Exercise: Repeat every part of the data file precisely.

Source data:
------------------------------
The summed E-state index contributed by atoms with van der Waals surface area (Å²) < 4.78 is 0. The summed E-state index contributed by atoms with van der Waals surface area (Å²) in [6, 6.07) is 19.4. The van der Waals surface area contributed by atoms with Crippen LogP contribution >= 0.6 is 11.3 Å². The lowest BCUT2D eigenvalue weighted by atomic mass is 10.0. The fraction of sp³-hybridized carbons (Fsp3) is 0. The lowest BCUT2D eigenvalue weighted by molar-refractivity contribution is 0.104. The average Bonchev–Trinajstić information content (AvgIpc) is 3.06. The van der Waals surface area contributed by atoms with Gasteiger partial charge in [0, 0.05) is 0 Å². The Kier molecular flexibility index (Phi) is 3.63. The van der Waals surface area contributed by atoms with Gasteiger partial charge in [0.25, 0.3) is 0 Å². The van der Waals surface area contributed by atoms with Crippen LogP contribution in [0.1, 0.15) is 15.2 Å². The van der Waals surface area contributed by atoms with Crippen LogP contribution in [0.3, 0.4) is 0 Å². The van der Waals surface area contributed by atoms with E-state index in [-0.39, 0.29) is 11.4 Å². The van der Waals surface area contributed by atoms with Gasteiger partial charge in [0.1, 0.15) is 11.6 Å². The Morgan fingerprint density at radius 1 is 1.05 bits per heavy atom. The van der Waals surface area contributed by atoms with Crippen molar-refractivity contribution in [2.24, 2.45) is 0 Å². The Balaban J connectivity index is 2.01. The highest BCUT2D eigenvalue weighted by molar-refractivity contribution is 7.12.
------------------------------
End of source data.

The summed E-state index contributed by atoms with van der Waals surface area (Å²) < 4.78 is 0. The summed E-state index contributed by atoms with van der Waals surface area (Å²) in [6, 6.07) is 19.4. The van der Waals surface area contributed by atoms with Crippen LogP contribution >= 0.6 is 11.3 Å². The lowest BCUT2D eigenvalue weighted by atomic mass is 10.0. The fraction of sp³-hybridized carbons (Fsp3) is 0. The lowest BCUT2D eigenvalue weighted by molar-refractivity contribution is 0.104. The average Bonchev–Trinajstić information content (AvgIpc) is 3.06. The van der Waals surface area contributed by atoms with Gasteiger partial charge in [0, 0.05) is 0 Å². The Kier molecular flexibility index (Phi) is 3.63. The van der Waals surface area contributed by atoms with Gasteiger partial charge in [0.25, 0.3) is 0 Å². The van der Waals surface area contributed by atoms with Crippen LogP contribution in [0.1, 0.15) is 15.2 Å². The van der Waals surface area contributed by atoms with Crippen LogP contribution in [0.3, 0.4) is 0 Å². The van der Waals surface area contributed by atoms with E-state index in [-0.39, 0.29) is 11.4 Å². The van der Waals surface area contributed by atoms with Gasteiger partial charge in [0.1, 0.15) is 11.6 Å². The Morgan fingerprint density at radius 1 is 1.05 bits per heavy atom. The van der Waals surface area contributed by atoms with Crippen molar-refractivity contribution in [2.24, 2.45) is 0 Å². The Balaban J connectivity index is 2.01. The highest BCUT2D eigenvalue weighted by molar-refractivity contribution is 7.12.